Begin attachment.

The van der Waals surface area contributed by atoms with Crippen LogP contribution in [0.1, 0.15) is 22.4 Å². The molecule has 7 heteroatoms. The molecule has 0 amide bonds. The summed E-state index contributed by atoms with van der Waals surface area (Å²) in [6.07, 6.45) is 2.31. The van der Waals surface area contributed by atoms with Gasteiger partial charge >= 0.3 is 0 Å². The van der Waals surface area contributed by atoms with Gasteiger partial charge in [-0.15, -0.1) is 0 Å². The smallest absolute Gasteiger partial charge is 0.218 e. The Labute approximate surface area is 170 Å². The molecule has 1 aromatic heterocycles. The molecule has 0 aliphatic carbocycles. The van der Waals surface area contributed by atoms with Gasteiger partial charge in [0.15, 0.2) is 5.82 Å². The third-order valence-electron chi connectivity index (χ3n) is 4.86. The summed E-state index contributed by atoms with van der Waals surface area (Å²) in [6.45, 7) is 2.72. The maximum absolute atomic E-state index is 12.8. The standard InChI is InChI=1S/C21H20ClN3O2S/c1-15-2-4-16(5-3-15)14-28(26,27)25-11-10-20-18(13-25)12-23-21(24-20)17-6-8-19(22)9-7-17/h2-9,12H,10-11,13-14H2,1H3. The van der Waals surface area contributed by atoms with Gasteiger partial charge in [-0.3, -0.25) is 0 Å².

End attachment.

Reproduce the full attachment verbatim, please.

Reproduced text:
The van der Waals surface area contributed by atoms with Crippen LogP contribution in [0.1, 0.15) is 22.4 Å². The molecule has 7 heteroatoms. The molecule has 0 amide bonds. The summed E-state index contributed by atoms with van der Waals surface area (Å²) in [6.07, 6.45) is 2.31. The van der Waals surface area contributed by atoms with Gasteiger partial charge >= 0.3 is 0 Å². The van der Waals surface area contributed by atoms with Gasteiger partial charge in [-0.15, -0.1) is 0 Å². The smallest absolute Gasteiger partial charge is 0.218 e. The Labute approximate surface area is 170 Å². The molecule has 1 aromatic heterocycles. The molecule has 0 aliphatic carbocycles. The van der Waals surface area contributed by atoms with Gasteiger partial charge in [0.15, 0.2) is 5.82 Å². The third-order valence-electron chi connectivity index (χ3n) is 4.86. The summed E-state index contributed by atoms with van der Waals surface area (Å²) in [6.45, 7) is 2.72. The maximum absolute atomic E-state index is 12.8. The standard InChI is InChI=1S/C21H20ClN3O2S/c1-15-2-4-16(5-3-15)14-28(26,27)25-11-10-20-18(13-25)12-23-21(24-20)17-6-8-19(22)9-7-17/h2-9,12H,10-11,13-14H2,1H3. The van der Waals surface area contributed by atoms with Gasteiger partial charge in [-0.3, -0.25) is 0 Å².